We put what now passed for our dog in the living room near the fireplace. But after a couple of days, it became difficult to walk into the room without feeling that a wild animal was going to spring at you. You were aware, out of the corner of your eye, that there was something alive but perfectly still in the room, and then you would see those glass eyes staring at you and the vicious mouth, hungry for your flesh. When guests visited, if we didn’t warn them that the dog wasn’t real, they’d walk into the room and stand dead still. Sometimes they would back slowly out of the room, trying to escape before it leapt at their throat.
We realized we couldn’t keep him in the living room, so we put him outside on the front porch—not far, in fact, from where he’d died. The trouble now was that deliverymen were afraid to make deliveries. They would leave packages on the grass.
Losing the dog wasn’t as bad as getting him back. Now that he was stuffed, he was just a hollow parody of himself. Like a bad nose job or a pair of eyes set surgically in eternal surprise, he was a reminder that things would never again be the way they were. And the longer you looked at his dead skin stretched inaccurately over a wire frame, the less well you could remember him as he was. As time went on, my memory of the real Rhapsody was replaced by the image of him sitting lifeless on the blue velvet board with a hideous look on his face. And anyway, it wasn’t memories I wanted; I wanted the dog. I wanted him sitting at the end of our first day in the new house, patiently watching my face while I pulled foxtail burrs from the fur on his long ears.
Yet the effort to keep him had seemed to make him disappear even more. I couldn’t understand why. As I did about most things in my life, starting with my mother, I kept asking the same questions: ‘Why is it like this? What’s happening here?’ But I couldn’t figure it out.
I understand it a little better now, and I see now that stuffing your dog is more than what happens when you take a dead body and turn it into a souvenir. It’s also what happens when you hold on to any living moment longer than it wants you to.
Memory can be a kind of mental taxidermy, trying to hold on to the present after it’s become the past. I didn’t know this then. Change was coming, and I was going to have to come out of my cocoon soon. But I wasn’t ready for the next stage in my life, and I hung on to the early times as long as I could.”13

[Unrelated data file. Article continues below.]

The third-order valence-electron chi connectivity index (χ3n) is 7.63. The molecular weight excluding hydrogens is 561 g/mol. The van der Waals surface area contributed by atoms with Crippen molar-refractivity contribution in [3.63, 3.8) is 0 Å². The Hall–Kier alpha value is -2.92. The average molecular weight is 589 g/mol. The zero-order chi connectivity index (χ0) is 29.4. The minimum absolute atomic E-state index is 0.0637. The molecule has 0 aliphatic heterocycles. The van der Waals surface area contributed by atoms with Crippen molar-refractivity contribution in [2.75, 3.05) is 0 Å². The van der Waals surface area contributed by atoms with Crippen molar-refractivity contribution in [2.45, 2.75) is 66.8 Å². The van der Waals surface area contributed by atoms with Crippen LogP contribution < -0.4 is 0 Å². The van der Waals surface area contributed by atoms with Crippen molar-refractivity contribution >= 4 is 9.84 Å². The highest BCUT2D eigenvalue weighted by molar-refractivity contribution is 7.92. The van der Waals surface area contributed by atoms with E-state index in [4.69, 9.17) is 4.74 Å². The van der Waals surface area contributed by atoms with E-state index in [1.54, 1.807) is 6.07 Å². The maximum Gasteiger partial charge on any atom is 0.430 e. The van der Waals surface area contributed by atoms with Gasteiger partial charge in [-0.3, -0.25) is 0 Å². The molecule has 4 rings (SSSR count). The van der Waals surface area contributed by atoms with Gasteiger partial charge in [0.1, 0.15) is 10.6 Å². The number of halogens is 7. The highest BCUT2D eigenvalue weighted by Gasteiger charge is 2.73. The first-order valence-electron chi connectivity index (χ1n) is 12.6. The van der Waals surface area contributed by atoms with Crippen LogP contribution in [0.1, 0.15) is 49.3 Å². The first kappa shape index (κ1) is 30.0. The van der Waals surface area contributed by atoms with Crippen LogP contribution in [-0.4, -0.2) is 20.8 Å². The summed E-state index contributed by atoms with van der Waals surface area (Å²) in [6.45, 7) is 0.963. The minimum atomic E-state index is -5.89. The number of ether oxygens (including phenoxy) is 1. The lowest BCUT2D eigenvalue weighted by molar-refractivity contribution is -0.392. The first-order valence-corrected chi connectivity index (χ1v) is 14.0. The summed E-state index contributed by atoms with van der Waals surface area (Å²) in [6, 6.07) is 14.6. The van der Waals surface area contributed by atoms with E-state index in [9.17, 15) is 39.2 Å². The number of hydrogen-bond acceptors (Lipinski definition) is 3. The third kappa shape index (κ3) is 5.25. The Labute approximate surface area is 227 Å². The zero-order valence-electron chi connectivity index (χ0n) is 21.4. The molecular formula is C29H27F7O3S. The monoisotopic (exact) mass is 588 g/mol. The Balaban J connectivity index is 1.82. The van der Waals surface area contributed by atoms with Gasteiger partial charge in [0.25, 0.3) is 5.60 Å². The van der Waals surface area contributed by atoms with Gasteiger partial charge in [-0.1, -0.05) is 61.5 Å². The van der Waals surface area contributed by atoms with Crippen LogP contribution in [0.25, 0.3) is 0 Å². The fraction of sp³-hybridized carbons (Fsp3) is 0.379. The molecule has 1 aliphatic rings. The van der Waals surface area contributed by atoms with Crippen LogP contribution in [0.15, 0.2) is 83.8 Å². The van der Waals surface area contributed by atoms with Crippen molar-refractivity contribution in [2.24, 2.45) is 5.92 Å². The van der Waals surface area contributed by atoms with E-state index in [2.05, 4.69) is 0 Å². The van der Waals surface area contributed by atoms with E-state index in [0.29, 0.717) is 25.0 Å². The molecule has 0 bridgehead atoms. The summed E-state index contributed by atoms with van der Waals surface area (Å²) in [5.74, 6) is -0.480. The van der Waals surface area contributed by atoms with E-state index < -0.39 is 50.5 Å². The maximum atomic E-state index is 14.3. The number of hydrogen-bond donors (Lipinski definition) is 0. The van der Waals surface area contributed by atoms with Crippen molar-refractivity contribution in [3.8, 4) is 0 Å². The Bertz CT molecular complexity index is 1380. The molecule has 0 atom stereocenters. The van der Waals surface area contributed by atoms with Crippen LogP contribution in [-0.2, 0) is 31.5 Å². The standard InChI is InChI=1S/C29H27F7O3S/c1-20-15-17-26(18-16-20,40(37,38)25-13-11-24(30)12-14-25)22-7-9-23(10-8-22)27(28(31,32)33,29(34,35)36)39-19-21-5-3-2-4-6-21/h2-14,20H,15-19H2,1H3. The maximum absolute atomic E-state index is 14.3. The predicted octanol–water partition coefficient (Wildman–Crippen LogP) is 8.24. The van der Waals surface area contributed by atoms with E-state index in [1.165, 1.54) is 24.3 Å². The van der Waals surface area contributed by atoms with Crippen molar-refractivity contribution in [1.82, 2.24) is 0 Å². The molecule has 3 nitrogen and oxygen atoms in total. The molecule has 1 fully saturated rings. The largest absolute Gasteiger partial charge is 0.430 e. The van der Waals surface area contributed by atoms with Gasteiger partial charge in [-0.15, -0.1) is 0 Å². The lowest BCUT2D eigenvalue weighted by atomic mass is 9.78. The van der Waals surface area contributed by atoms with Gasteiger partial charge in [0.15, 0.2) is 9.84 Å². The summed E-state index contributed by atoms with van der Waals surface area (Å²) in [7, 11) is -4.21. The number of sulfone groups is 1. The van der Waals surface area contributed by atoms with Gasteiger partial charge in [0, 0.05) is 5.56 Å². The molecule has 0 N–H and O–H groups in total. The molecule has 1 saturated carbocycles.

Let us not be like those who have sought ‘to stuff the dog’, those who have tried to hold on to an expression of something well after it has become a past expression. Let us not be guilty of the mental taxidermy to which Alda alludes.
In whichever way we are uniquely and personally being called to die and to rise with Jesus, we realise that this movement renders us vulnerable. The call of Jesus to die and to rise with him takes us to the place where we both hurt and hope at one and the same time. This is the sacred place of encounter – to which I refer, whatever our gender, as the ‘womb of our own spirits’, the place in which the Word of God is conceived spiritually in each of us.
Being prepared to stand in our confusion, our fear, our struggle – our own empty tomb – being prepared to risk and let go, even of that which we had thought most precious, and ready to be blessed by a new experience we are given back our heart. Our heart is given us, though, only through such a paschal experience, and not despite it, or apart from it.
The Life of the Risen Christ is always Paschal.
It is the beauty of the Lord, the one Word of the Father, the Word of acceptance, of dignity, of love, of desire that gives us that space in which our vulnerability might be transformed into hospitality. But especially, when vulnerability is transformed into hospitality there the Kingdom of God most brilliantly shines in the world.Perhaps this brings us to the heart of “the wounded healer” first described by Henri Nouwen. The wounded healer is the one who can celebrate their common humanity with those to whom they minister – albeit with sensitivity and pastoral responsibility. Yet further, it is critical for us to recognize that healing comes when we give to someone else what we don’t have. I recall reading this somewhere for the first time and thinking there must have been a printing error. This presents as a contradiction to what we instinctively think. We easily think we heal from what we have. We give from what we have. This is a fundamental psychological law. However, coming across the insight for a second time unexpectedly, I wonder if it is, in fact, the opposite. Healing comes when giving to someone else what you don’t have. There is in this paradox a gospel truth. It is the insight that underscores the transformation of five loaves and two fish into a great banquet of abundance.